Poetry | September 01, 2009

Featuring the poems:


The Procession

Last night, in the smoke, the moon had a seizure,

wobbling so you couldn’t understand it. Flowers

on the hillsides are still confused, flying off

in the remaining wind. Peasants are following

a funeral procession, heading for the horizon

lost in blue lightning. The dead man’s feet

point backward to the maize fields where he was born.

Ignazio whispers, “He said ‘Don’t leave me to die

on the side of the road. Don’t leave me at night with

my eyes covered between two policemen. Take me home.'”

A dog gnaws a bone in the dirt. No sign of policía.

Later, in the café he tells me he.d once read in an old book

about a fountain in the rocks where the water pours out

and becomes green, and about a turquoise spring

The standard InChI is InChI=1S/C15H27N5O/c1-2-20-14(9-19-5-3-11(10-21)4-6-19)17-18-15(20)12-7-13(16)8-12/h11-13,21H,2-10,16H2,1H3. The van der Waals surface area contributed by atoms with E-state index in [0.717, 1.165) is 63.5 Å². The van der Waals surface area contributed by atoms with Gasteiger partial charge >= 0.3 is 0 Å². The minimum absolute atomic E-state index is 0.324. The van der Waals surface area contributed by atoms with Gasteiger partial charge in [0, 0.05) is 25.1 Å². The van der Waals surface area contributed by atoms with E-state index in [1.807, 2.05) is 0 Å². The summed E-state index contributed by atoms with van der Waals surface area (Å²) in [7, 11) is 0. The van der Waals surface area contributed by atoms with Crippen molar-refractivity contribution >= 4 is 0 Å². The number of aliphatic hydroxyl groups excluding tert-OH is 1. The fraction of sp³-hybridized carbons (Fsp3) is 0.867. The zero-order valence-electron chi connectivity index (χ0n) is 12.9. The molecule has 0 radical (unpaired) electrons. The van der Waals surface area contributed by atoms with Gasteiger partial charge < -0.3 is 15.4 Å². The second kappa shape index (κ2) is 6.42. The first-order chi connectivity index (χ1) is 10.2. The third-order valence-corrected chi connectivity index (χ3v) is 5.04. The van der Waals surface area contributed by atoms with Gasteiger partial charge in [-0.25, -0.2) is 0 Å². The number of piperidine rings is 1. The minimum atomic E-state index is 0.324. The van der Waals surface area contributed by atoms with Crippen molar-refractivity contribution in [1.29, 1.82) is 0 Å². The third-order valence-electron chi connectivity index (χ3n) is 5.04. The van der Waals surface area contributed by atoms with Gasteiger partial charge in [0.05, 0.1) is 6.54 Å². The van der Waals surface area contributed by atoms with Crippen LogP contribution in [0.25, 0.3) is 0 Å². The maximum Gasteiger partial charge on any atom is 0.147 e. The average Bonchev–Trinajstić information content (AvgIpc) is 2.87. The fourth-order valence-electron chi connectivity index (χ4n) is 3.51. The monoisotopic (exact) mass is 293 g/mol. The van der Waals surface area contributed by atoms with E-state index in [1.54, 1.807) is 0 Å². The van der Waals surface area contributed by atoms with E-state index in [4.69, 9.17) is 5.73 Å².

that sings between pebbles and the bell-bird responds.

The song of the water, he said, sounds like tambourines.

“Where is this place?” “It’s called Tonacatlalpan.

Only for princes, owners of the world, a world only

for princes, nothing for the vassals, the common folk,

those who grieve, those who suffer torment and misfortune

on earth.” The procession passes, and the air is suddenly

clear as glass. Moctezuma, I’ve heard, had many mirrors

in his palaces, so he was everywhere and nowhere,

exaggerated, diminished, getting lost in them,

in himself, and the mirrors broke.

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